Paul Ryan on Thursday began to criticize China as a currency manipulator, speaking out against the country’s trade policies with the same sharp rhetoric that his new running mate, Mitt Romney, has used for months.
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In 2010, when the House voted on the Currency Reform Fair Trade Act, Ryan was among the 79 congressmen who opposed the measure. The bill passed – 348 to 79, with 99 Republicans voting in favor – but was not taken up by the Senate so it never became law.
The legislation would have given the president expanded authority to impose tariffs on the imports from countries that have “fundamentally undervalued” currencies. (Boston Globe)
Ryan’s team have attempted to polish this turd by claiming that the law does not need changing, just a more aggressive stance by the White House.
But we all know what’s going on here. Ryan is a mainstream Republican, and as such is not going to rock the boat when it comes to multilateral trade and the needs of multinational corporations. We’ve been over this several times when discussing Romney’s farcical China bashing.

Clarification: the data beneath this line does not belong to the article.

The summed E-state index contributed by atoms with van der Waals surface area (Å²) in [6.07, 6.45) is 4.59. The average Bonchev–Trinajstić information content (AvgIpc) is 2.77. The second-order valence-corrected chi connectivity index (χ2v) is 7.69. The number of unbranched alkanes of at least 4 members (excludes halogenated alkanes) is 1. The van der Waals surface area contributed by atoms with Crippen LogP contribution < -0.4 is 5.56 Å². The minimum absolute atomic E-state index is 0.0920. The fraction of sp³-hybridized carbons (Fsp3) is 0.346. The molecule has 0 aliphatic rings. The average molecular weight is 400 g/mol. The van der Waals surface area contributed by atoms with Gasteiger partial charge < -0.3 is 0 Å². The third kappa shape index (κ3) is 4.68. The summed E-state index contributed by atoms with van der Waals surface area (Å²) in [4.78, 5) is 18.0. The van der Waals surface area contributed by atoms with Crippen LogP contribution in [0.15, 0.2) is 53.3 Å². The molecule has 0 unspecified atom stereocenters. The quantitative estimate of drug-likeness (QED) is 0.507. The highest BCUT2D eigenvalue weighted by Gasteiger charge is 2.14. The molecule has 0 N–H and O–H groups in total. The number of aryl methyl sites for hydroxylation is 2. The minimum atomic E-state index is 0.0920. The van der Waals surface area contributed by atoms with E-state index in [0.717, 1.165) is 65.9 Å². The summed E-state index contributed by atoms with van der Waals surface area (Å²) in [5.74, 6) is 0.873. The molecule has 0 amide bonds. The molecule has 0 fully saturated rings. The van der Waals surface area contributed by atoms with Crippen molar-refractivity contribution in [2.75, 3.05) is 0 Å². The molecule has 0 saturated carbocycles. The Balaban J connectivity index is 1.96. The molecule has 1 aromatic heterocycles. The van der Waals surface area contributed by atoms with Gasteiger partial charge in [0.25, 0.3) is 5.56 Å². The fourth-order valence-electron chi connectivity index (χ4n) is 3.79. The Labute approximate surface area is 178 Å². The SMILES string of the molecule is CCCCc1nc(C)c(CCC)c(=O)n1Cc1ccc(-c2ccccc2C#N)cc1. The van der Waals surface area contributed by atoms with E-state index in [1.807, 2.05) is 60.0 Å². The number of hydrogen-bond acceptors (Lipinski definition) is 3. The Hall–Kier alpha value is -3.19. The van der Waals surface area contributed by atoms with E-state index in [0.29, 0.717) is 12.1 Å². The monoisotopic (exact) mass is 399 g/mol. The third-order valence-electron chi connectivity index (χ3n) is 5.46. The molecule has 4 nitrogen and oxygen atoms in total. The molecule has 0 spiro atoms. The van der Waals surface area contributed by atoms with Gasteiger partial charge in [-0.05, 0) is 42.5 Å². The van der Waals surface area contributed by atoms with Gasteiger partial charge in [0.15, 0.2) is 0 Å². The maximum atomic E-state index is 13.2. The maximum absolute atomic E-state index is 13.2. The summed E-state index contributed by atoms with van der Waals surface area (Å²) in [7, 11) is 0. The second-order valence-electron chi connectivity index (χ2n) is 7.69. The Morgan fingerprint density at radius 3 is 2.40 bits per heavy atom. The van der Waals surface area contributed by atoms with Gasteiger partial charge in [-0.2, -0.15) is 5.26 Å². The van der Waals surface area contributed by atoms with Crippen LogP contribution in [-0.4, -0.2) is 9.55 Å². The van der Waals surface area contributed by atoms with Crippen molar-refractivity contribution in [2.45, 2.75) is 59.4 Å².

Ryan has signed on to Romney’s team, and as such, he’s stuck playing the same game. That means trying to simultaneously use China bashing as a populist lever on the campaign trail, while at the same time, in those fund raisers and in meetings with campaign donors, reassure the business community that they really don’t mean what they say.
Right. Message received.